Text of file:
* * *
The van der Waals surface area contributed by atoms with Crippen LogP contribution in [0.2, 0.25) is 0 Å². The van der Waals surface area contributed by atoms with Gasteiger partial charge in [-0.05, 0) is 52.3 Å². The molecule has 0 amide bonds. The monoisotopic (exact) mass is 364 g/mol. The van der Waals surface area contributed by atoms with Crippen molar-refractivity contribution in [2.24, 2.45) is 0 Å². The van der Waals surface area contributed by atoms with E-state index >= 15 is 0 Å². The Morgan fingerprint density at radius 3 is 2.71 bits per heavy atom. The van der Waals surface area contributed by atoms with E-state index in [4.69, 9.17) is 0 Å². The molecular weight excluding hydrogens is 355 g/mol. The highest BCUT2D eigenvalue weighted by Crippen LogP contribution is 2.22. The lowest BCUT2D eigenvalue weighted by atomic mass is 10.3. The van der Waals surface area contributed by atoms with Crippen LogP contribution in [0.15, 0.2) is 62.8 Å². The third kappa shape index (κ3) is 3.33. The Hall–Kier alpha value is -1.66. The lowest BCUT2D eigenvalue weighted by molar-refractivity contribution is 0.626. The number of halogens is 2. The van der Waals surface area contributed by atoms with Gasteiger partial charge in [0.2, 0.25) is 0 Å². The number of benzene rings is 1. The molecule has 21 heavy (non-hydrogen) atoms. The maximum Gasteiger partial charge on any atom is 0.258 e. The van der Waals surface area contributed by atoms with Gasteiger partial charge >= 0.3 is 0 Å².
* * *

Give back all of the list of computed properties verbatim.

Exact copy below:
The van der Waals surface area contributed by atoms with Crippen LogP contribution in [0.2, 0.25) is 0 Å². The van der Waals surface area contributed by atoms with Gasteiger partial charge in [-0.05, 0) is 52.3 Å². The molecule has 0 amide bonds. The monoisotopic (exact) mass is 364 g/mol. The van der Waals surface area contributed by atoms with Crippen molar-refractivity contribution in [2.24, 2.45) is 0 Å². The van der Waals surface area contributed by atoms with E-state index >= 15 is 0 Å². The Morgan fingerprint density at radius 3 is 2.71 bits per heavy atom. The van der Waals surface area contributed by atoms with E-state index in [4.69, 9.17) is 0 Å². The molecular weight excluding hydrogens is 355 g/mol. The highest BCUT2D eigenvalue weighted by Crippen LogP contribution is 2.22. The lowest BCUT2D eigenvalue weighted by atomic mass is 10.3. The van der Waals surface area contributed by atoms with Crippen LogP contribution in [0.15, 0.2) is 62.8 Å². The third kappa shape index (κ3) is 3.33. The Hall–Kier alpha value is -1.66. The lowest BCUT2D eigenvalue weighted by molar-refractivity contribution is 0.626. The number of halogens is 2. The van der Waals surface area contributed by atoms with Gasteiger partial charge in [0.2, 0.25) is 0 Å². The number of benzene rings is 1. The molecule has 21 heavy (non-hydrogen) atoms. The maximum Gasteiger partial charge on any atom is 0.258 e. The van der Waals surface area contributed by atoms with Gasteiger partial charge >= 0.3 is 0 Å².